Most people don’t stop to think about the relationship between their footwear and the pain they feel in the feet and knees, or even the hips and back. Athletes are generally more aware of the importance of proper footwear, since they put their bodies through more miles of activity at a higher intensity. Every step causes a moderate impact up through the foot, ankle, shin, knee and so on up into at least the low back and possibly further. As your pace increases, so does the impact on these body parts. The impact is necessary to build and maintain bone and muscle strength, but has the potential to cause injury if you are not absorbing the shock appropriately. One major reason for not absorbing shock properly through the lower limb and spine can be due to poor footwear choices.
So what’s a person to do when faced with footwear choices? First, consider what you are going to do while wearing them. The more impact and endurance you expect from your feet, the more you should look for in your shoes. If you are desk-jockey who is planning a walking tour on cobblestone, you should go for a fair amount of support and a little cushion. On the other hand, if you are stepping out of a taxi to go to the theatre (not intending to walk more than a hundred metres) you should be fine with the prettiest, highest, pointiest shoes you feel like wearing. In general, support and to some extent cushioning, matter from shoes. Arch supports limit the flattening and stretching of the arch and helps to control the motion of the ankle and leg above it.
My husband is a desk-jockey here in the downtown core and one of his petite colleagues really enjoys shoes, especially stilettos. She will wear fantastic outfits with stunning little shoes and teeter around the office, only to change into flats for a trip to the food court. She refers to those stilettos as her ‘foot ornaments’ and she is absolutely right. She hardly goes anywhere in them and doesn’t rely on them for support or cushioning. They are purely fashion. She will switch to more functional footwear for longer distances or a little more speed. ??For many, the trips to and from work aggravate foot and leg soreness and are helped (even temporarily) by going for the really supportive footwear – running shoes. Running shoes offer some of the best technology out there to support and cushion the foot and can make an important difference when dealing with an injury. Often it’s worth strengthening the foot and leg muscles as well. Change heel heights from day to day to keep the heel tendon from getting tight. Taking the strain off of an injured area will usually allow it to heal. Fashion shoes can be left under the desk or carried in.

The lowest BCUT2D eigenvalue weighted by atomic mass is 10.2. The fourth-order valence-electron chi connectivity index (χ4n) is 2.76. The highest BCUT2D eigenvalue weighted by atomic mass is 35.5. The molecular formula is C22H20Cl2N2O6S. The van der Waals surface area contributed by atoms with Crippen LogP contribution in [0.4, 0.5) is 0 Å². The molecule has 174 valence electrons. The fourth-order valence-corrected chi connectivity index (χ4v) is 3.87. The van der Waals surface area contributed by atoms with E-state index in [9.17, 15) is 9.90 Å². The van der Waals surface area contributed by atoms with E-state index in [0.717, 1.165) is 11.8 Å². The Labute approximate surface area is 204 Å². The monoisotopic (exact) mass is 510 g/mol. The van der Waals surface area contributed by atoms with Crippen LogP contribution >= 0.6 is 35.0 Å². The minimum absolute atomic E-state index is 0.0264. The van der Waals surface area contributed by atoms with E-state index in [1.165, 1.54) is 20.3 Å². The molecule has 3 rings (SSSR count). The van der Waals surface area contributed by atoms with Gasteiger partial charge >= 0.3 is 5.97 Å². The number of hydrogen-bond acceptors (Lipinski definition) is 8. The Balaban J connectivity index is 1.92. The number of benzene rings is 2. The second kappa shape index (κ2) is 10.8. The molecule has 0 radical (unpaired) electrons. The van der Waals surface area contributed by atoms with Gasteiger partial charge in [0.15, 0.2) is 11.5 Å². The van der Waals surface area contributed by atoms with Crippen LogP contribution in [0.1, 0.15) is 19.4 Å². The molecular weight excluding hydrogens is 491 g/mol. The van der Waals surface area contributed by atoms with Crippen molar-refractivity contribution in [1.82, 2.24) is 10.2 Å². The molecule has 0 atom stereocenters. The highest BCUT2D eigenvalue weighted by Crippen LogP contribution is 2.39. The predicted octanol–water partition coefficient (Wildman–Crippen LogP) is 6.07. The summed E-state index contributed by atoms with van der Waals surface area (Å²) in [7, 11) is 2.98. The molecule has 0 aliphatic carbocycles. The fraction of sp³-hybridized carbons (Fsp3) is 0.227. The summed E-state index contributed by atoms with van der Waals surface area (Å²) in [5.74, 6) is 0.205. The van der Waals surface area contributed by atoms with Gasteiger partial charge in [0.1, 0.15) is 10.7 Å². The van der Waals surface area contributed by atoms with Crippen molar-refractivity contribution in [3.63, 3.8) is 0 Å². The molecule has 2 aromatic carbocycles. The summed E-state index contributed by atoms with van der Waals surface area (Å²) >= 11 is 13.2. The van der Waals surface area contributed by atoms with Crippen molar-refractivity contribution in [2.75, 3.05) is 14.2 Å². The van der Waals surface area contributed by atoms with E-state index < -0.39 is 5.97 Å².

People bring in a lot of shoes to show me, insisting that they bought them because they felt “so nice, soft and cushy”. Beware! Those with high, stiff arches really need that cushion for shock absorption, but they only comprise about 5% of the population. Most of us tend to have lower arches, so a firmer shoe structure will actually translate into more comfort after we leave the store.
If you have more questions or concerns about your footwear and how it is impacting your functioning and/or recovery from your injuries please contact us today to book in with one of our expert physiotherapists.